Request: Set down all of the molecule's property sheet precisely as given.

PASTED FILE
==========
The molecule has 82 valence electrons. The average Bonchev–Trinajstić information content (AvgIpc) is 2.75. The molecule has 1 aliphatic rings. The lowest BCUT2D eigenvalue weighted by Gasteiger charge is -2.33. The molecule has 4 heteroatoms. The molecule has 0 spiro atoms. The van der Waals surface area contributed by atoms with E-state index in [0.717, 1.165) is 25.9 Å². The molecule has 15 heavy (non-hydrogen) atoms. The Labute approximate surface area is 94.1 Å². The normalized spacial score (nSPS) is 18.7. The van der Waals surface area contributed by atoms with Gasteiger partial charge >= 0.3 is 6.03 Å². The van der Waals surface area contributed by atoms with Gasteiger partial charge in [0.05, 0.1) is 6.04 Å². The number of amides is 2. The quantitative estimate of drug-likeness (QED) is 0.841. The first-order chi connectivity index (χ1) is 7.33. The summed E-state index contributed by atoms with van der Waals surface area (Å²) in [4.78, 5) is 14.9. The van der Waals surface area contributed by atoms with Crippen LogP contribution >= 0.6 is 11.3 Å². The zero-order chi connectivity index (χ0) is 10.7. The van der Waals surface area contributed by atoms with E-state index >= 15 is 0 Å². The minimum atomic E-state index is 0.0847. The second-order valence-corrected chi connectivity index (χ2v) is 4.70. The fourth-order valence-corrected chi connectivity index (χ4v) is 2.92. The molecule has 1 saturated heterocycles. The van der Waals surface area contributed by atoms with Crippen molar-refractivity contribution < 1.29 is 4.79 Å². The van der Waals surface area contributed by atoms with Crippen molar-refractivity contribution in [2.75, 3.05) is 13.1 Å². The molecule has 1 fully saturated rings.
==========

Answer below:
The molecule has 82 valence electrons. The average Bonchev–Trinajstić information content (AvgIpc) is 2.75. The molecule has 1 aliphatic rings. The lowest BCUT2D eigenvalue weighted by Gasteiger charge is -2.33. The molecule has 4 heteroatoms. The molecule has 0 spiro atoms. The van der Waals surface area contributed by atoms with E-state index in [0.717, 1.165) is 25.9 Å². The molecule has 15 heavy (non-hydrogen) atoms. The Labute approximate surface area is 94.1 Å². The normalized spacial score (nSPS) is 18.7. The van der Waals surface area contributed by atoms with Gasteiger partial charge >= 0.3 is 6.03 Å². The van der Waals surface area contributed by atoms with Gasteiger partial charge in [0.05, 0.1) is 6.04 Å². The number of amides is 2. The quantitative estimate of drug-likeness (QED) is 0.841. The first-order chi connectivity index (χ1) is 7.33. The summed E-state index contributed by atoms with van der Waals surface area (Å²) in [4.78, 5) is 14.9. The van der Waals surface area contributed by atoms with Crippen LogP contribution >= 0.6 is 11.3 Å². The zero-order chi connectivity index (χ0) is 10.7. The van der Waals surface area contributed by atoms with E-state index >= 15 is 0 Å². The minimum atomic E-state index is 0.0847. The second-order valence-corrected chi connectivity index (χ2v) is 4.70. The fourth-order valence-corrected chi connectivity index (χ4v) is 2.92. The molecule has 1 saturated heterocycles. The van der Waals surface area contributed by atoms with Crippen molar-refractivity contribution < 1.29 is 4.79 Å². The van der Waals surface area contributed by atoms with Crippen molar-refractivity contribution in [2.75, 3.05) is 13.1 Å². The molecule has 1 fully saturated rings.